architecture and landscaping


David Choong Lee. Installation @ Union Square Grand Hyatt

Recently, David Choong Lee completely two massive installations in San Francisco at the Grand Hyatt in Union Square. The stunning piece meal assemblages, one in predominantly white and one in red, are composed in a way often seen from the locally-based artist (see 2012 show). Stop by the lobby and bar of the hotel if you are in the area as fellow members of the Further CollectiveMars-1 & Damon Soule and other artists also have work on display.

Photo credit: Sori Kim.

Website  Behance


João Branco - The subtle renovation of a former office space in Coimbra to an apartment, done without moving or adding any walls but inserting large “furniture” pieces to create more residential spaces. Photos (C) do mal o menos


A 3-D Printed House With No Beginning Or End

I like this idea but feel like it would make me dizzy to live in this space. Still, really cool to see such a large scale 3-D printing project.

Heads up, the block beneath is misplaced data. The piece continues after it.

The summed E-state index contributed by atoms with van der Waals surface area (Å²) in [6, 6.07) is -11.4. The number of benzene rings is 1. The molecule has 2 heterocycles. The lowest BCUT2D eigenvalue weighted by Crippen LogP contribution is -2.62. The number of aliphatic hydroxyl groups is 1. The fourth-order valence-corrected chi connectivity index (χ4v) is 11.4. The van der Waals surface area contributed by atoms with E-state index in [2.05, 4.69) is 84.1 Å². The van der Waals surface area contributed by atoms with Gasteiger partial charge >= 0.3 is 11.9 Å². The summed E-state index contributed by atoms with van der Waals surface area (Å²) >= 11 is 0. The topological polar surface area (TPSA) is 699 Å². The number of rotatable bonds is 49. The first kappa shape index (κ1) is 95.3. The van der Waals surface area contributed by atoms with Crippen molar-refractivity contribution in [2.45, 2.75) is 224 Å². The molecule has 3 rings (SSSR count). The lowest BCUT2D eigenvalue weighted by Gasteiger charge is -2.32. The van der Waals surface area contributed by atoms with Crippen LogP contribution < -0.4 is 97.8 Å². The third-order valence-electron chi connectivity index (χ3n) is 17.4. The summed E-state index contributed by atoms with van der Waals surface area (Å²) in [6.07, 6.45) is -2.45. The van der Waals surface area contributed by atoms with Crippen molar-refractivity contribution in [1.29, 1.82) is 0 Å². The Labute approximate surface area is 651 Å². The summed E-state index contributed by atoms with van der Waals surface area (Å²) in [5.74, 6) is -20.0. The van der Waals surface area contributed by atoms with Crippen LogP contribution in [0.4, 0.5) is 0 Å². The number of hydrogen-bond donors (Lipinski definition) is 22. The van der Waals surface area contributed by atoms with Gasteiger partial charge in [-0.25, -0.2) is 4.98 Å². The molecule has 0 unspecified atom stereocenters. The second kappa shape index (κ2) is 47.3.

The architects at Amsterdam-based Universe Architecture have proposed some M.C. Escher-like buildings before. (See: this plan for a building that’s “both small and big.”) But architect Janjaap Ruijssenaars wants to go one step farther with a building that twists in on itself, never beginning or ending at all. To make that happen, he’s enlisting the world’s biggest 3-D printer.

Instead of creating a flat strip of material and bending it into a shape like a Mobius strip, the gigantic D-Shape printer will make pieces of the 12,000-square-foot building, spitting out 6-by-9-meter section that will eventually be assembled into the full building. (The printer’s inventors want to use it to print houses on the moon eventually, so this is a nice warmup.) A mixture of sand and a binding agent will make the frames of the structure, and each frame will be filled with fiberglass and concrete. Steel and glass will make up the facade.

The project could take about 18 months to complete, with the printer working for up to half a year. As for who’s buying it: Ruijssenaars told AFP that a Brazilian national park has shown interest in the building, which would cost $5.3 million to build. But it could still be used as a museum, or even as a home for some very lucky, math-minded millionaire.

(via toaliari)